Wigtown Book Festival aims to be more accessible

This year’s Wigtown Book Festival aims to be the most accessible ever for adults and children.

The Big Wig programme for the youngest visitors includes a series of events ideally suited for reluctant readers, children with reading disabilities and those with additional support needs.

One particular attraction will be The Yurt which offers multisensory storytelling, allowing children with profound and multiple learning disabilities to enter the world of Oona and the Giant and Baba Yaga.

There will also be relaxing stories with Koshi Bells and singing bowls, plus the chance to make a sensory collage.

A Changing Places toilet will be available for wheelchair users.

The festival team is delighted to be working in partnership with PAMIS to bring these sessions and facilities to this year’s Wigtown Book Festival.

Outwith the children’s programme four venues are equipped with induction loops for people with hearing difficulties.

And the festival is once again collaborating with the StageTEXT charity to provide surtitles for events in the County Buildings over the first weekend.

Anne Barclay, Wigtown Festival Operational Director, said: ‘Each year we try to improve the festival infrastructure and programme to ensure that more adults and children can take part in and enjoy the festival, and we hope that 2019 will be the most accessible ever.

‘Big Wig involves some lovely events and activities intended to share the pleasure of stories and storytelling in innovative and imaginative ways.

‘And we have also looked at the practical issues like the need for suitable changing and toilet facilities.

‘We know from past experience that visitors with hearing loss are able to engage much more fully with services such as surtitles and induction loops, so we are pleased to have these available for a substantial range of events.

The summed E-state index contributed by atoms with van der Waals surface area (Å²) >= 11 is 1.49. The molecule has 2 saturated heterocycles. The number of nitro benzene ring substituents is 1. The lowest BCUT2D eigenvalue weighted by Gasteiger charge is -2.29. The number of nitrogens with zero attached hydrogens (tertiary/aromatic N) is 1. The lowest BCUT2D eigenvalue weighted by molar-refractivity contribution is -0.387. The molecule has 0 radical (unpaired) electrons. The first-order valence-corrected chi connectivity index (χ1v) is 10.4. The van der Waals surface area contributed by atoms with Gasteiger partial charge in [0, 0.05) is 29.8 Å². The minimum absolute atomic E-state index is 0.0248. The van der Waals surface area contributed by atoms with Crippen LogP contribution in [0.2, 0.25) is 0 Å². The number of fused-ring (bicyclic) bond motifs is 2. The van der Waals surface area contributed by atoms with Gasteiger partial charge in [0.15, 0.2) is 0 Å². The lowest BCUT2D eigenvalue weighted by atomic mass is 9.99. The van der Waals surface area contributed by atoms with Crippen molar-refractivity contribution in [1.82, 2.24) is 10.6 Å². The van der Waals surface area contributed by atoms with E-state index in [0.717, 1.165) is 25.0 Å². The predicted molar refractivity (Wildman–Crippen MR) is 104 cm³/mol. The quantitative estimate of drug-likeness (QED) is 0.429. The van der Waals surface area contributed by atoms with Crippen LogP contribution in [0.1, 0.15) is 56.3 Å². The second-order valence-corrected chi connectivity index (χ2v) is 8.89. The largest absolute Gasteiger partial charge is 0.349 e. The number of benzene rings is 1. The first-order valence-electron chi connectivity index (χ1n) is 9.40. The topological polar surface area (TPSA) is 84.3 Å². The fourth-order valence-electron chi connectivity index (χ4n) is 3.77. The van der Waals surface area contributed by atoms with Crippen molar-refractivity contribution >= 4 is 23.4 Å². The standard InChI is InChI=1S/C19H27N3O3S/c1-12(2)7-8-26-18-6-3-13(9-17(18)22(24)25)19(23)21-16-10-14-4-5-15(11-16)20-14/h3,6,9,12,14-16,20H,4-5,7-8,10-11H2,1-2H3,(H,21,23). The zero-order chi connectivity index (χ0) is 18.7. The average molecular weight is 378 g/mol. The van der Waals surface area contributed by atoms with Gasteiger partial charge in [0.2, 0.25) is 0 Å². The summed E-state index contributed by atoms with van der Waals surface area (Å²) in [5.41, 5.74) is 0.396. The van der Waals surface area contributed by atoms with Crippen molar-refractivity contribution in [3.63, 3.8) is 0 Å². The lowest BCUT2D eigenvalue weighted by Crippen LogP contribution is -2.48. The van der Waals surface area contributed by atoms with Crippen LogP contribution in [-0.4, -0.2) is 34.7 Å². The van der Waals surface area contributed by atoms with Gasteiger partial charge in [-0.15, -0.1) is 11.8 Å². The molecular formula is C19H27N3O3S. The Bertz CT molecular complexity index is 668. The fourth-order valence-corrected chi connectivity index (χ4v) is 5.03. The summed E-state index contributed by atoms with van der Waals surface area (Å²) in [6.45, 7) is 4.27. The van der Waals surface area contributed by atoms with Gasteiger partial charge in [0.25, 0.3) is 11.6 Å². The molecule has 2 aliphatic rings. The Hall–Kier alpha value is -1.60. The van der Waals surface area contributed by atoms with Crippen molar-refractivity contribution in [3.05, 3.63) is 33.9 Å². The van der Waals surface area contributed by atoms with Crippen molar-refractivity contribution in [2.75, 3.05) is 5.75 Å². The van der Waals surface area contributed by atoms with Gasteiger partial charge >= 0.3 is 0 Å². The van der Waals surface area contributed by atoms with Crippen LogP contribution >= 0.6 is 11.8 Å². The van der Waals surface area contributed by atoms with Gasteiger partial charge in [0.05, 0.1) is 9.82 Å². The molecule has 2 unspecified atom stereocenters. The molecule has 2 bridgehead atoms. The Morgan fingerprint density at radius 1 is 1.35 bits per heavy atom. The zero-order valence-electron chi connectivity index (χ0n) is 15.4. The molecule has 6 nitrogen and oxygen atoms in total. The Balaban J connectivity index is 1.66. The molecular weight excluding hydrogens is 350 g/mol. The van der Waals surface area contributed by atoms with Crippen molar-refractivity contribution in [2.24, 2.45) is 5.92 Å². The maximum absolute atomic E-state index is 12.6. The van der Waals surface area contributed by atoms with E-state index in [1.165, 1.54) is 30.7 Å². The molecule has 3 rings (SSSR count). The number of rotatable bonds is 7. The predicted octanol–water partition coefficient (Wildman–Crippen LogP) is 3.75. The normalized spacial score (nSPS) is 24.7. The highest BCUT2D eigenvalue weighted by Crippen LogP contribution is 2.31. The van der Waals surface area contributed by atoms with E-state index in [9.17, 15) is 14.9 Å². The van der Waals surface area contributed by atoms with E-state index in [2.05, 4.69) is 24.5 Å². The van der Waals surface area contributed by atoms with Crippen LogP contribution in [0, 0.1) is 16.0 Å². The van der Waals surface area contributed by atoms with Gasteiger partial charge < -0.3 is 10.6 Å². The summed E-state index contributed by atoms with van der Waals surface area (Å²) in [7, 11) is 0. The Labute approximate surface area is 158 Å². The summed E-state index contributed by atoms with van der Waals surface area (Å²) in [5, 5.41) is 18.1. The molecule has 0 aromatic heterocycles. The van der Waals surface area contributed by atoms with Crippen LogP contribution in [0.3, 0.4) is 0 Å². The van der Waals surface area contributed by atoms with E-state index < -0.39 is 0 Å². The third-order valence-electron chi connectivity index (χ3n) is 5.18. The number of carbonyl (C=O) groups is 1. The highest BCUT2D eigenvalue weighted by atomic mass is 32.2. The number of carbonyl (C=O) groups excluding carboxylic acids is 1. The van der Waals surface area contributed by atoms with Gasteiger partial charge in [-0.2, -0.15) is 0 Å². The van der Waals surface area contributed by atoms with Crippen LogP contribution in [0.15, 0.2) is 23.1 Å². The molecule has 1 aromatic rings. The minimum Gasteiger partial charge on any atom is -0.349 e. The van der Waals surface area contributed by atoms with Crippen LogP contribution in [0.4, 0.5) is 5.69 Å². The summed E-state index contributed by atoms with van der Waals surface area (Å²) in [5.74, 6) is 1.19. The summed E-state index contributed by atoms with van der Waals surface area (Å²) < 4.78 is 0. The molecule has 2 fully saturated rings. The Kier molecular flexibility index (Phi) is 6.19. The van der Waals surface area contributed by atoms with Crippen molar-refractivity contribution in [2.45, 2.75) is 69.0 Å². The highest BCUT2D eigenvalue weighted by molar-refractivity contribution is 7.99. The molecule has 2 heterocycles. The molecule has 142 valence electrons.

‘Our staff and volunteers are pleased to offer support to ensure easy access for audiences, and visitors are invited to look out for those wearing fluorescent yellow lanyards for help and guidance.’

Visitors can look out for the Access symbol in the Big Wig programme. It includes events like:

A Multi-sensory Story Adventure, Sunday 29th. A tale with a range of multi-sensory props, songs and joining in.

Rossie Stone – Dekko Comics: Learning Your Way; Sunday 29th. Ever found schoolwork difficult or boring? Make it as fun as your favourite computer game. Whether that means turning your maths homework into a comic, your English revision into music, or using your favourite Netflix series to make history more interesting, learn how the creator of Dekko Comics found techniques to help him get his first grade ‘A’.

Vivian French: The Spectacular Revenge of Suzi Sims; Thursday 3rd. Sports Day is Suzi Sims’ favourite event of the year and she can’t wait to run in the 100 metres. But the new supply teacher Miss Grit has it in for Suzi, while her running rival, Barbie, is Miss Grit’s class favourite. Can Suzi power through and win the race? A comical and quirky revenge tale about school bullies from award-winning author Vivian French.

Anne added: ‘In association with the charity StageTEXT, we will provide live surtitles for people with hearing loss at events in the County Buildings on Saturday 28 and Sunday 29 September. Surtitled events are marked [S] in listings.’

To find out more go to www.stagetext.org

Visitors with particular access needs are invited to contact us on 01988 403222. An access map can be found on the website or is available from the office. The County Buildings Main Hall, Festival Marquee, McNeillie Tent and Print Room are equipped with induction loops for people with hearing difficulties.

For full details of Wigtown Book Festival go to wigtownbookfestival.com